The ICE Bar on board is the perfect place to chill out and cool off after a long day. One of only 14 bars carved out of ice in the world, the temperature sits at 17 degrees. Luckily, the fur hats, coats and gloves are provided to keep you warm.

Never mind a floating hotel, the Norwegian Epic is a 4,100-passenger vessel that can be considered a city. Traveling onboard the this ship will seem more like a land holiday resort rather than a cruise ship.

Images courtesy of Norwegian Cruise Lines

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Art Auctions at Sea

cruise ship art

One of the most exciting side attractions on any major cruise ship is the art appreciation. It is not anything new to the cruise industry but like everything else, it has gone through several changes over the years.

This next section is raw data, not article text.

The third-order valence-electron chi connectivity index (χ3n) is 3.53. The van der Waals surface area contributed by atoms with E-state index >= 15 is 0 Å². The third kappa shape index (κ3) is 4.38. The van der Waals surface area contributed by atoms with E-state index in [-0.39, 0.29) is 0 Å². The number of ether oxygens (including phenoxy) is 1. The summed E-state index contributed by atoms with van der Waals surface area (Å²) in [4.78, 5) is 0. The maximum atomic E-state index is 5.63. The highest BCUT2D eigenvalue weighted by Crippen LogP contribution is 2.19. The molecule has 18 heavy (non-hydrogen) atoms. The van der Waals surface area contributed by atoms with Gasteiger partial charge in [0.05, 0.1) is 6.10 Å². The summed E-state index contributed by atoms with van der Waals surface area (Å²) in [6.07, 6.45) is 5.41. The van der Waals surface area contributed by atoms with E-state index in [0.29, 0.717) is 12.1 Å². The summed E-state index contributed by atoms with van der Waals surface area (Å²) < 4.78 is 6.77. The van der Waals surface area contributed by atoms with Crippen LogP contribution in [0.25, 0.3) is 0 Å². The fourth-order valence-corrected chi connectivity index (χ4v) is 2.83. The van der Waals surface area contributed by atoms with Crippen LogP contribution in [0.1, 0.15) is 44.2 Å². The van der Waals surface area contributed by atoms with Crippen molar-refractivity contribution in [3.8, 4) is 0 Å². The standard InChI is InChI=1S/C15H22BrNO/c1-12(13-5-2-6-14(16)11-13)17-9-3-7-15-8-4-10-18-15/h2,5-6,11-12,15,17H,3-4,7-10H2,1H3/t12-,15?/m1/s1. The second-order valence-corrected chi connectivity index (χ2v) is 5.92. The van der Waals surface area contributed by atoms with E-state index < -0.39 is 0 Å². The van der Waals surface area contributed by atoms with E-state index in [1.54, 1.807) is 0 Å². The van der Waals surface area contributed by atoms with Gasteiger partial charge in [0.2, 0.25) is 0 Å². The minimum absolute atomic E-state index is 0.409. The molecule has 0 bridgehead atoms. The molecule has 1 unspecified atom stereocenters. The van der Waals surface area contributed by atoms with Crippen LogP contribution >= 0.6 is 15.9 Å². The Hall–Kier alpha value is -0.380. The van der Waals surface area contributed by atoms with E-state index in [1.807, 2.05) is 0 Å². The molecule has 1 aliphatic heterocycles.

The idea of art at sea came in the 1990s and turned into a wildly popular pastime especially for those days at sea. Passengers are treated to an array of authenticated and signed pieces of art on display prior to the scheduled auction.

For those who are new to the idea of obtaining a piece of artwork, it can be a bit intimidating, and the auctions at sea are the perfect opportunity for the novice to learn and take the first steps to starting a collection.


These auctions begin with a traditional serving of champagne and an enrichment lecture that gives passengers interesting particulars about the works on display. At times, a specific artist is emphasised in the opening talk. The selections available to bid on included original paintings, signed lithographs and etching, sculptures or even film cells of favourite Disney films enlarged, numbered and framed.